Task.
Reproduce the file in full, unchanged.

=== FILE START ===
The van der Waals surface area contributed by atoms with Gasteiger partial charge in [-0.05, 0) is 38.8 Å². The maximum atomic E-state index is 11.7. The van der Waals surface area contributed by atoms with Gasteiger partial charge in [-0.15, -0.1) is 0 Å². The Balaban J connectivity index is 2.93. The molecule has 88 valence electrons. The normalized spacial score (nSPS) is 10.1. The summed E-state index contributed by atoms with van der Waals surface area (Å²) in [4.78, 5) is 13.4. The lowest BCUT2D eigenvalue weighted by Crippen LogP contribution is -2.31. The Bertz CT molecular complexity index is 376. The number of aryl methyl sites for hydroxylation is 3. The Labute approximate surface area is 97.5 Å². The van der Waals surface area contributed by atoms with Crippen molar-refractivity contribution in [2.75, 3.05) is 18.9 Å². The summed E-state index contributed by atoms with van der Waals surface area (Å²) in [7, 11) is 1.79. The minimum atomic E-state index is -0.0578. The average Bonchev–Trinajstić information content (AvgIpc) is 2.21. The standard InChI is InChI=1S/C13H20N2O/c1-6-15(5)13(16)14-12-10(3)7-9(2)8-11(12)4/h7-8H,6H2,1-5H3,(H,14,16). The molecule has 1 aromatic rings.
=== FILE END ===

The van der Waals surface area contributed by atoms with Gasteiger partial charge in [-0.05, 0) is 38.8 Å². The maximum atomic E-state index is 11.7. The van der Waals surface area contributed by atoms with Gasteiger partial charge in [-0.15, -0.1) is 0 Å². The Balaban J connectivity index is 2.93. The molecule has 88 valence electrons. The normalized spacial score (nSPS) is 10.1. The summed E-state index contributed by atoms with van der Waals surface area (Å²) in [4.78, 5) is 13.4. The lowest BCUT2D eigenvalue weighted by Crippen LogP contribution is -2.31. The Bertz CT molecular complexity index is 376. The number of aryl methyl sites for hydroxylation is 3. The Labute approximate surface area is 97.5 Å². The van der Waals surface area contributed by atoms with Crippen molar-refractivity contribution in [2.75, 3.05) is 18.9 Å². The summed E-state index contributed by atoms with van der Waals surface area (Å²) in [7, 11) is 1.79. The minimum atomic E-state index is -0.0578. The average Bonchev–Trinajstić information content (AvgIpc) is 2.21. The standard InChI is InChI=1S/C13H20N2O/c1-6-15(5)13(16)14-12-10(3)7-9(2)8-11(12)4/h7-8H,6H2,1-5H3,(H,14,16). The molecule has 1 aromatic rings.